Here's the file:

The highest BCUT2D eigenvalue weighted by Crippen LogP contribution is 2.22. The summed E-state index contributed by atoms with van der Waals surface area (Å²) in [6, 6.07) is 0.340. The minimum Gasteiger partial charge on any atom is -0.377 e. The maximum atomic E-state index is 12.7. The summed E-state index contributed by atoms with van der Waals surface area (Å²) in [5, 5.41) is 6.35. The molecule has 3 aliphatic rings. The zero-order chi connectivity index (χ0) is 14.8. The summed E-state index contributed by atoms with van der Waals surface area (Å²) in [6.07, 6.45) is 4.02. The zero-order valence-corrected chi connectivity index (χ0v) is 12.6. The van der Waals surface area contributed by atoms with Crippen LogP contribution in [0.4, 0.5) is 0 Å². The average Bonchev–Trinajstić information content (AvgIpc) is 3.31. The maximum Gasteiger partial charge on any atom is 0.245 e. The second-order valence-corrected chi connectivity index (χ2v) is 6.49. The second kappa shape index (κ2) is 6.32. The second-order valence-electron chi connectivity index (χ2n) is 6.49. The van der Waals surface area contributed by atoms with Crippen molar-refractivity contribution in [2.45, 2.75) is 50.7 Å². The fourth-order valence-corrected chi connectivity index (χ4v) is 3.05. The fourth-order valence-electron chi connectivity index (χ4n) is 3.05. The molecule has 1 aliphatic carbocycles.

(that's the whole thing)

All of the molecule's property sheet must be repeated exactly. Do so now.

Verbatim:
The highest BCUT2D eigenvalue weighted by Crippen LogP contribution is 2.22. The summed E-state index contributed by atoms with van der Waals surface area (Å²) in [6, 6.07) is 0.340. The minimum Gasteiger partial charge on any atom is -0.377 e. The maximum atomic E-state index is 12.7. The summed E-state index contributed by atoms with van der Waals surface area (Å²) in [5, 5.41) is 6.35. The molecule has 3 aliphatic rings. The zero-order chi connectivity index (χ0) is 14.8. The summed E-state index contributed by atoms with van der Waals surface area (Å²) in [6.07, 6.45) is 4.02. The zero-order valence-corrected chi connectivity index (χ0v) is 12.6. The van der Waals surface area contributed by atoms with Crippen LogP contribution in [0.4, 0.5) is 0 Å². The average Bonchev–Trinajstić information content (AvgIpc) is 3.31. The maximum Gasteiger partial charge on any atom is 0.245 e. The second-order valence-corrected chi connectivity index (χ2v) is 6.49. The second kappa shape index (κ2) is 6.32. The second-order valence-electron chi connectivity index (χ2n) is 6.49. The van der Waals surface area contributed by atoms with Crippen molar-refractivity contribution in [2.45, 2.75) is 50.7 Å². The fourth-order valence-corrected chi connectivity index (χ4v) is 3.05. The fourth-order valence-electron chi connectivity index (χ4n) is 3.05. The molecule has 1 aliphatic carbocycles.